And then I discovered that, prior to the British version, the character had already seen life on Swedish television. Actually, twice. First played by Rolf Lassgård in a series of films that, like the Branagh films, were based on actual novels (though, funnily, according to some reviews, the Swedish adaptations were less faithful to the source novels than the British films!). And then played by Krister Henriksson in a series of movies utilizing original plots and mysteries.

So, my curiosity now piqued, I was able to track down some of the sub-titled Henriksson films. The Lassgård films are apparently not as well circulated in English, though that means I don’t have to worry about an overlap, or a repetition of plots.

And you know what? I liked the Henriksson films as well — a lot. Theses were mainly from, I guess, the second “season” of films — and there was some suggestion they were deliberately trying to be a little more political, giving the stories a bit of an edge beyond just whodunit?, dealing with themes of vigilantism, prejudice, law v. justice, terrorism, etc. And the ones I saw were well made, compelling dramas — if not based on actual novels, the writers did a good job of fooling ya, ’cause they felt smart and thoughtful, and more than just TV thrillers.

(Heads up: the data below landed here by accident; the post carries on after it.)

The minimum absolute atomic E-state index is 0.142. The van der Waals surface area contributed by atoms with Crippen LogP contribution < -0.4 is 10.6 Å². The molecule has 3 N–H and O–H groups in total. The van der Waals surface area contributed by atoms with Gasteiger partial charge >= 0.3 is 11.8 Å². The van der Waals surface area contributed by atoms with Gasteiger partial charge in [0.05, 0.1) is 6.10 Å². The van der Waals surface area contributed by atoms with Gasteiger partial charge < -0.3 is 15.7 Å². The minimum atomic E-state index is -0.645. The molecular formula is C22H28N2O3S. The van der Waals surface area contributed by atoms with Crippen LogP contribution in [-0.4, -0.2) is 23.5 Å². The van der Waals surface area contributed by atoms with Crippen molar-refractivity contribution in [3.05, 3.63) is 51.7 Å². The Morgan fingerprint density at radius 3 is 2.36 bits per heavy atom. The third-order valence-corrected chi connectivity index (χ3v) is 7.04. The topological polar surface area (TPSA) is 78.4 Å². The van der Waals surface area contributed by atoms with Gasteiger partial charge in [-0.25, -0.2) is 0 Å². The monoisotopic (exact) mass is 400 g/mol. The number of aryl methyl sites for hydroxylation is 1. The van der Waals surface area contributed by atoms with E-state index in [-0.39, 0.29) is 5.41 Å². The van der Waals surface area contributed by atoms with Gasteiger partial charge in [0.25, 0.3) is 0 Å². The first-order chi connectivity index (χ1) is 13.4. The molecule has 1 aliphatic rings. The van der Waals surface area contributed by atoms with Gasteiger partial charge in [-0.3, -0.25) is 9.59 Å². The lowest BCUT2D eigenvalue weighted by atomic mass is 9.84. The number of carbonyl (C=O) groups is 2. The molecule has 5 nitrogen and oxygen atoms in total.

And as for that sub-title thing: well, there are the two camps. People who don’t like sub-titles…and people who turn their nose up at people who don’t like sub-titles.

But, honestly, I can see the middle ground.

Sub-titles can be a pain, and a strain, both on the eyes and mentally. They flip by too fast, they are too small or too hard to see. And also, to be honest, it may be the films themselves. Sometimes I suspect critics will fool themselves into thinking a movie is better than it is because of the sub-titles. Or the movie itself is a pretentious Art House drama and the audience is restless, not because of the subtitles, but just because the movie itself is “difficult”.

But sometimes, a sub-titled movie goes down like a smooth glass of milk.